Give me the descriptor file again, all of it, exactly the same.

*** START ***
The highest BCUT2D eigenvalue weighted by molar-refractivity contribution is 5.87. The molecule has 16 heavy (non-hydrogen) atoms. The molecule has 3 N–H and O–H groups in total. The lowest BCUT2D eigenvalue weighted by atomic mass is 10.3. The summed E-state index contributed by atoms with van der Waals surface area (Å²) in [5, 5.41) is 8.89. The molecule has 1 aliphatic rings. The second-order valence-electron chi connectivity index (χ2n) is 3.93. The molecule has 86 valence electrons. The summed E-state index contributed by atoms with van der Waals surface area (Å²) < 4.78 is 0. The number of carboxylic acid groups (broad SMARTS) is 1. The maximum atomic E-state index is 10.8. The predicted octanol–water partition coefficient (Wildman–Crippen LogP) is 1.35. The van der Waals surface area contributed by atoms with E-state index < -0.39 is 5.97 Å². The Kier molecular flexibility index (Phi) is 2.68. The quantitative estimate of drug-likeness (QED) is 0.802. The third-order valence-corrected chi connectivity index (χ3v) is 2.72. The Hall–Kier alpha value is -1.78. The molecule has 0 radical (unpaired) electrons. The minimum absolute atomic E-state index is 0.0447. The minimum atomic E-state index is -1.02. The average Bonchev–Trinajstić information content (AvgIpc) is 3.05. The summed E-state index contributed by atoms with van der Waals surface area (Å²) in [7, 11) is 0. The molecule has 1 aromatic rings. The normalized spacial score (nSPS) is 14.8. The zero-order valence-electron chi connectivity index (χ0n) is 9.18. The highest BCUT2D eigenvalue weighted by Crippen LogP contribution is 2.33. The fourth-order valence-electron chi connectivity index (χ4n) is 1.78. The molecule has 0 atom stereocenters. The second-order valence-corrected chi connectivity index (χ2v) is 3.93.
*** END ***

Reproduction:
The highest BCUT2D eigenvalue weighted by molar-refractivity contribution is 5.87. The molecule has 16 heavy (non-hydrogen) atoms. The molecule has 3 N–H and O–H groups in total. The lowest BCUT2D eigenvalue weighted by atomic mass is 10.3. The summed E-state index contributed by atoms with van der Waals surface area (Å²) in [5, 5.41) is 8.89. The molecule has 1 aliphatic rings. The second-order valence-electron chi connectivity index (χ2n) is 3.93. The molecule has 86 valence electrons. The summed E-state index contributed by atoms with van der Waals surface area (Å²) < 4.78 is 0. The number of carboxylic acid groups (broad SMARTS) is 1. The maximum atomic E-state index is 10.8. The predicted octanol–water partition coefficient (Wildman–Crippen LogP) is 1.35. The van der Waals surface area contributed by atoms with E-state index < -0.39 is 5.97 Å². The Kier molecular flexibility index (Phi) is 2.68. The quantitative estimate of drug-likeness (QED) is 0.802. The third-order valence-corrected chi connectivity index (χ3v) is 2.72. The Hall–Kier alpha value is -1.78. The molecule has 0 radical (unpaired) electrons. The minimum absolute atomic E-state index is 0.0447. The minimum atomic E-state index is -1.02. The average Bonchev–Trinajstić information content (AvgIpc) is 3.05. The summed E-state index contributed by atoms with van der Waals surface area (Å²) in [7, 11) is 0. The molecule has 1 aromatic rings. The normalized spacial score (nSPS) is 14.8. The zero-order valence-electron chi connectivity index (χ0n) is 9.18. The highest BCUT2D eigenvalue weighted by Crippen LogP contribution is 2.33. The fourth-order valence-electron chi connectivity index (χ4n) is 1.78. The molecule has 0 atom stereocenters. The second-order valence-corrected chi connectivity index (χ2v) is 3.93.